Alvarez ended all of that drama late in the eighth round when a crunching right undercut damaged the right eye of Saunders and as the round ended, Saunders' eye was inflating by the second.
Within the minute between rounds, Saunders's corner determined that the damage was too much for their fighter to continue and stopped the fight, which handed Alvarez the WBO title to add to the WBA and WBC championships that Alvarez held entering the fight.
Saunders was quite slippery and had some success against Canelo with my scorecard showing the battle even at 76 after eight rounds, but the eighth was Alvarez's best of the fight and with a damaged eye Saunders was clearly going to need a miracle as the scorecards had him trailing by two, four, and four points after eight.
Give Saunders credit for only stumbling a bit after taking a tremendous shot from Canelo and he was never even in mild trouble during the fight, but he didn't throw enough punches and going against a fighter like Canelo Alvarez when you aren't a big puncher you will need to win a decision and to win such a decision you may have to win 9-3 or 10-2 in rounds to win a 7-5 decision.
Saunders's eye socket is suspected to be broken and you have to wonder how Saunders will recover physically as after Kell Brook broke his eye socket against Gennady Golovkin, he broke it again against Errol Spence and was never the same fighter.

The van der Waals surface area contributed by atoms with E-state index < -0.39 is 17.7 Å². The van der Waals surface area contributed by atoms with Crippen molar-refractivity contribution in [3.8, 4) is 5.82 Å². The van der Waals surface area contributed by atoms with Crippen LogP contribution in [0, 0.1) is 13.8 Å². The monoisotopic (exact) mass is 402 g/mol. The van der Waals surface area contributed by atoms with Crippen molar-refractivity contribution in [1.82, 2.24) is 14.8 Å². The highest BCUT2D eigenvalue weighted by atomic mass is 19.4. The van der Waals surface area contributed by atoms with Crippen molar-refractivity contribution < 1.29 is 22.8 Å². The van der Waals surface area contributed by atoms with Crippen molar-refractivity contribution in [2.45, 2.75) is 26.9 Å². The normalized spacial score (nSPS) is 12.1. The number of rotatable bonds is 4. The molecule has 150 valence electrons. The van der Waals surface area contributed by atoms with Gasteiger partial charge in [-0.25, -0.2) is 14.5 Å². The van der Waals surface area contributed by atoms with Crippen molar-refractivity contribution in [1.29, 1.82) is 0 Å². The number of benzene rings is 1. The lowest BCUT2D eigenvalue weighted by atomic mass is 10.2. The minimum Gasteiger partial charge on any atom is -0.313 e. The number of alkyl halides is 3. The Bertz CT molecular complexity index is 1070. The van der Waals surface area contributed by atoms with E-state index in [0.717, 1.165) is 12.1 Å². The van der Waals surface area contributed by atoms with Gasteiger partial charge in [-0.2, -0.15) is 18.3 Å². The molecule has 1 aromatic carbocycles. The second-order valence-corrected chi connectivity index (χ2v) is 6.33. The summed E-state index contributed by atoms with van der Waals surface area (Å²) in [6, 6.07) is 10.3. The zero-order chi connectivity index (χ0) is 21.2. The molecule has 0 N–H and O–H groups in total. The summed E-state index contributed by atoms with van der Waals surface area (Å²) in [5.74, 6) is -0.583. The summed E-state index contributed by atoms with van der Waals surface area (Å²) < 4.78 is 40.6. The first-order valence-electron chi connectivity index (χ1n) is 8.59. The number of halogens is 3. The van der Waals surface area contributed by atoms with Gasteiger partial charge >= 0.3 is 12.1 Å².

Canelo Alvarez called for the only champion that is left to defeat next in IBF champion Caleb Plant.
Plant fights for PBC and while you would think that Plant cannot make anything close to what he'd make to face Alvarez, PBC head Al Haymon has ways that make his fighters decide to work against their financial interest in the past, most notably, Jermall Charlo turning down seven million (twice his career-high at the time) to fight Demetrius Andrade on DAZN and Peter Quillin vacating his WBO middleweight title rather than fight Matt Korobov for a career-high 1.4 million (over three times his career-high purse at the time) for Roc Nation after the now-defunct company won a purse bid.
I could also see Haymon thinking that the missing title is what makes Plant valuable (he's right on that considering Plant's resume'), have Plant score another dominant victory over a non-entity (Plant has fought one fighter of top ten quality in Jose Uzcategui) in an attempt to increase Plant's value before he cashes in with a fight that he is likely to lose.
In other words, don't be surprised at all if Caleb Plant, the guy noted as "What else does he have to do" by Eddie Hearn, actually finds someone else to fight.
The co-feature saw WBO light flyweight champion Elwin Soto defeat former minimumweight champion, Katsunari Takayama, by ninth-round stoppage when our "favorite" referee Laurence Cole stopped the fight a bit early in my opinion.
I had Soto had ahead 76-75 (5-3 in rounds, with Soto losing a point in the first round for hitting after the bell) and Takayama was rallying on my card, winning three of the four previous to the ninth.
Soto could have a unification match with WBA champion Hiroto Kyoguchi soon as both fighters recently fought for the first time with Matchroom and what should be an almost guaranteed action battle.
Friday in Russia, Magomed Kurbanov won a unanimous decision over former WBO junior middleweight champion Liam Smith in a fight that could have been scored for either combatant.
I scored Kurbanov a 115-113 winner, which was the same as two judges with the third a ridiculous 117-111 card, but the fight was extremely close and I wouldn't even offer a word should someone score Smith a close winner.
Smith landed plenty but didn't seem to hurt Kurbanov and these two are the type of solid back end of the top ten/twelve contenders that could fight five times and deliver five tight affairs.
Ramon Malpica outscored me four to three in the boxing challenge and cut my lead to 62-60.